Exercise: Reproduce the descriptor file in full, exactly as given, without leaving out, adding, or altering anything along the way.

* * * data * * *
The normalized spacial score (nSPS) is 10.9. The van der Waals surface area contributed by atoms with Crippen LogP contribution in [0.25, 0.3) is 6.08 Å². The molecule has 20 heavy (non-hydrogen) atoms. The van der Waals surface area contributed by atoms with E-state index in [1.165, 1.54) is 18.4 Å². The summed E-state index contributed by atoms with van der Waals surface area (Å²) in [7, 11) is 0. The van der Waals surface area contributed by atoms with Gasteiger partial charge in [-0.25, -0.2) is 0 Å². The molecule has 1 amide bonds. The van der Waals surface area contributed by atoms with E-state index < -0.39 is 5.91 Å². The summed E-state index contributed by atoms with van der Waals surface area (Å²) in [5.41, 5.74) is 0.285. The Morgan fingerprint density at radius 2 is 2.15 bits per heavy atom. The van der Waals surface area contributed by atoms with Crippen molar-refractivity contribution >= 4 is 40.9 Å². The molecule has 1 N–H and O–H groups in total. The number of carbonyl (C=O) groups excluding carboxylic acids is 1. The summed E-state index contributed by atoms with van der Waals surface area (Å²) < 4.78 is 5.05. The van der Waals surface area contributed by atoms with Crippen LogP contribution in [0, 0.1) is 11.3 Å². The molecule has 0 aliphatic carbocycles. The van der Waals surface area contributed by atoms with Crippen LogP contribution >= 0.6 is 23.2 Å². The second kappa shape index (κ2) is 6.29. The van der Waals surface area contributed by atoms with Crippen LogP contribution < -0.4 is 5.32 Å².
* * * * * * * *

The normalized spacial score (nSPS) is 10.9. The van der Waals surface area contributed by atoms with Crippen LogP contribution in [0.25, 0.3) is 6.08 Å². The molecule has 20 heavy (non-hydrogen) atoms. The van der Waals surface area contributed by atoms with E-state index in [1.165, 1.54) is 18.4 Å². The summed E-state index contributed by atoms with van der Waals surface area (Å²) in [7, 11) is 0. The van der Waals surface area contributed by atoms with Gasteiger partial charge in [-0.25, -0.2) is 0 Å². The molecule has 1 amide bonds. The van der Waals surface area contributed by atoms with E-state index < -0.39 is 5.91 Å². The summed E-state index contributed by atoms with van der Waals surface area (Å²) in [5.41, 5.74) is 0.285. The Morgan fingerprint density at radius 2 is 2.15 bits per heavy atom. The van der Waals surface area contributed by atoms with Crippen molar-refractivity contribution >= 4 is 40.9 Å². The molecule has 1 N–H and O–H groups in total. The number of carbonyl (C=O) groups excluding carboxylic acids is 1. The summed E-state index contributed by atoms with van der Waals surface area (Å²) < 4.78 is 5.05. The van der Waals surface area contributed by atoms with Crippen LogP contribution in [0, 0.1) is 11.3 Å². The molecule has 0 aliphatic carbocycles. The van der Waals surface area contributed by atoms with Crippen LogP contribution >= 0.6 is 23.2 Å². The second kappa shape index (κ2) is 6.29. The van der Waals surface area contributed by atoms with Crippen LogP contribution < -0.4 is 5.32 Å².